Real life is physical. Give me books instead: give me the invisibility of the contents of books, the thoughts, the ideas, the images. Let me become part of a book: I'd give anything for that. Being cursed by The End of Mr Y must mean becoming part of the book; an intertextual being: a book-cyborg, or considering that books aren't cybernetic, perhaps a bibliorg. Things in books can't get dirty, and real life is, well, eventually it's dust. Even books become dust ... but thoughts are clean. (p.147)
The End of Mr Y seems at first to be another of those novels about ancient mysteries and modern conspiracies: luckily, it's much smarter, wittier and thought-provoking.
Ariel Manto is a damaged, self-destructive drifter who's ended up as a post-grad student studying the works of little-known nineteenth-century author and nutcase Thomas Lumas, author of the eponymous book The End of Mr Y. Lumas presented his work as fiction, though Ariel's sure it was based on fact: a method for transferring one's consciousness into that of others, and a way of entering the Troposphere (a 'world-of-minds' where he finds peace). Ariel, having acquired a copy of the book via an improbable set of coincidences, sets about recreating Lumas's experiments: she finds herself searching for her missing supervisor, Saul Burlem, and questioning history, causality and the nature of the world(s) around her.
It's hard to know where to start discussing this novel. It's intelligent and provocative -- plenty of big ideas, from Lamarck to quantum physics to Schrodinger and Heisenberg and their gang -- but Thomas doesn't try to blind the reader with science or philosophy: she has a knack for apt metaphor and parable, and each Big Idea is explained clearly without infodumping. (I admire her more mundane metaphors, too: for instance, a collapsing building like one of those toys with a wooden model of an animal, where you press the button and the animal -- elasticated -- collapses to its knees.)
There's a lot in this book about philosophy and the discipline of intellectual work: Ariel is fond of thought experiments, which are all stories (if they're not stories then they're hard science, and not actually thought experiments at all. (432)) and her work on Lumas gives her a plethora of opportunities for these experiments. (I can't help wondering if she's familiar with Thomas Nagel's What is it like to be a bat?: there's a marvellous passage about a cat, and a distressingly vivid chapter about mice.)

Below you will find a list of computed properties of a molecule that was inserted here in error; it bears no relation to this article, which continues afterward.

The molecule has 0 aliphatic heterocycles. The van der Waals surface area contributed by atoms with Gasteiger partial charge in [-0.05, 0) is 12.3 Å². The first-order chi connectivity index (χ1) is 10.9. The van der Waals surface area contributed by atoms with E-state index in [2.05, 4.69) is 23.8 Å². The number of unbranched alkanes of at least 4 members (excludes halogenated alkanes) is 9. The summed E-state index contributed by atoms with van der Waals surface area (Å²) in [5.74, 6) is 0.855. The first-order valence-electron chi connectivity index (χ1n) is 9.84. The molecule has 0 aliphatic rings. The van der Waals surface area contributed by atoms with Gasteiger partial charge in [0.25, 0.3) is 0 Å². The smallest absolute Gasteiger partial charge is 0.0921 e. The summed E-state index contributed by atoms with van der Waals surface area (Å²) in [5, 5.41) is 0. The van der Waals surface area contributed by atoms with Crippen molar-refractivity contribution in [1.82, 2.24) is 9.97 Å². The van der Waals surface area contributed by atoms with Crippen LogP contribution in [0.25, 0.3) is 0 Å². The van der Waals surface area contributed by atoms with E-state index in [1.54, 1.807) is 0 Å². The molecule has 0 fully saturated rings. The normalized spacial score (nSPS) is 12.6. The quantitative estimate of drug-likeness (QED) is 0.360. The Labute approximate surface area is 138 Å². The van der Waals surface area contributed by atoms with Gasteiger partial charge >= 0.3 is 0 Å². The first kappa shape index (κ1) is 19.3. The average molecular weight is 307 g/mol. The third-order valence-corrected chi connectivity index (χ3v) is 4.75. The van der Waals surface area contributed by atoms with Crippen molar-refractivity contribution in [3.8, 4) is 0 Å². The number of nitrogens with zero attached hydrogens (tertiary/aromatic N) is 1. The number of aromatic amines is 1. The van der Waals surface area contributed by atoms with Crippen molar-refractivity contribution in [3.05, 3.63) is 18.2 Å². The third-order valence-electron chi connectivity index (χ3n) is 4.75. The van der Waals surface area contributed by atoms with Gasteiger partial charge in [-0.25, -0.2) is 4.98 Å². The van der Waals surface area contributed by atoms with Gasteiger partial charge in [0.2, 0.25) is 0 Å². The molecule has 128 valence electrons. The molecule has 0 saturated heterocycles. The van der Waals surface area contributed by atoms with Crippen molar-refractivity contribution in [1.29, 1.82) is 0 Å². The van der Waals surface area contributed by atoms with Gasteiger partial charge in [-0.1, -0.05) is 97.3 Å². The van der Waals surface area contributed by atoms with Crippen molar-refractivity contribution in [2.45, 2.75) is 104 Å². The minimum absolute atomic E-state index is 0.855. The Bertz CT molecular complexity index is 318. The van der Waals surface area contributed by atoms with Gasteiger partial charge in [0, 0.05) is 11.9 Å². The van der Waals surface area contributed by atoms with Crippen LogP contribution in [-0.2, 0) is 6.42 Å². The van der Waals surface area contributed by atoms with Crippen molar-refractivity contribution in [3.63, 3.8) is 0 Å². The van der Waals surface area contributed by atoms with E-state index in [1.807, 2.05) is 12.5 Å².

I find Ariel a compelling character, though I'm not sure she's always honest with or about herself. Self-destructive habits, pushing her own limits -- I wonder if the reason I tend to say yes to everything is because I deeply believe that I can survive anything, but that I'm still looking for the definitive proof. (111) -- an unpleasant childhood (but did she abandon her family, or did they abandon her?), a tendency to sleep with unsuitable men, a sense that she's only incidentally anchored in the real world.
There is a conspiracy theory (or two) and The End of Mr Y (Lumas's book, not the meta-book that Thomas has written) has its own fansites and internet discussion. (Actually, Thomas's book has a couple of really nice sites, too: here (unfinished?) and here.) Ariel is not afraid to use the internet, though she prefers books for research: the internet would tell me quickly, but it might not tell me accurately .. I also need to know what a nineteenth century writer would have meant by [a homeopathic term] (124).
I'm not wholly convinced by the ending, but it does make sense in terms of the metaphors Ariel's accustomed to, and some aspects of the Troposphere and its interaction with the world. If the last page is taken literally, I'm with Ian Stewart (whose objection is reported in the author's afterword): however, I don't think it's a literal objective truth, just Ariel's perception.
This is a novel about ideas, about story-telling, about how consciousness and matter mesh together. There's plenty of darkness, but there's also joy: Ariel's joy in the world of the mind, the author's joy in philosophy and the history of science. I liked it very much and will be reading more by Thomas.